They also include authorities being required to keep details of burials and cremations indefinitely.
In December 2012 it emerged that staff at the council-run Mortonhall crematorium in Edinburgh had been telling parents since the crematorium opened in 1967 that no ashes were left after babies were cremated. There changed in 2011 following the appointment of new management.
Around 250 families were affected.
It also emerged staff requests for a baby cremator to be installed were rejected on cost grounds.
The Burial and Cremation (Scotland) Bill will also ensure the details when these involve a stillborn baby or a pregnancy that has been lost are recorded.
Further cases were reported in Glasgow, Aberdeen and Fife.
The legislation was recommended by Lord Bonomy’s Infant Cremation Commission.
Public health minister Maureen Watt hailed the legislation as “an important step forward in bringing the governance of burials and cremations in this country into the 21st century”.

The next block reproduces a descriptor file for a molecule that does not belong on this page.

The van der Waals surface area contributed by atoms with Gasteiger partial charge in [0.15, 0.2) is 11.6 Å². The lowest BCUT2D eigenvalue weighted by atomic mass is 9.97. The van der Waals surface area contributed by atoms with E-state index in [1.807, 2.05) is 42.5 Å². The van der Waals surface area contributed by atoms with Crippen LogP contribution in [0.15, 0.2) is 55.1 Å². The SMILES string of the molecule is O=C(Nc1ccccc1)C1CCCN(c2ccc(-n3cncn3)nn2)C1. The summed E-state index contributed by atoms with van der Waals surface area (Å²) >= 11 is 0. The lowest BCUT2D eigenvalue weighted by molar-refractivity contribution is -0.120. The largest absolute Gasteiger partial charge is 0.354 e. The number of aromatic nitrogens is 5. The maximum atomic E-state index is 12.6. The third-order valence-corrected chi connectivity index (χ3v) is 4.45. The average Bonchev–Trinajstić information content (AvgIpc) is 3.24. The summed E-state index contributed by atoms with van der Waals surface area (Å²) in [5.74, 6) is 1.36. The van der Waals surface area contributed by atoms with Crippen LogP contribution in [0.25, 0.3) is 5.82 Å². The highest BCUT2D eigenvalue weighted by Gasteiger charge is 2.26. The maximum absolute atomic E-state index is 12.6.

“I have written to those parents affected by the historic practices of certain crematoria and who have been involved in the work of the National Committee on Cremation, to give them more detail about the contents of the bill. I would like to take this opportunity to thank them for their contribution towards the process of preparing this legislation,” she said. The changes were welcomed by representatives of the funeral trade.
Dorothy Maitland, from Edinburgh, who discovered her daughter Kaelen’s ashes were interred at Mortonhall, said: “I’m absolutely delighted by today’s announcement. It was a lot of hard work, a lot of tears. At times it was difficult to know if I was doing the right thing.”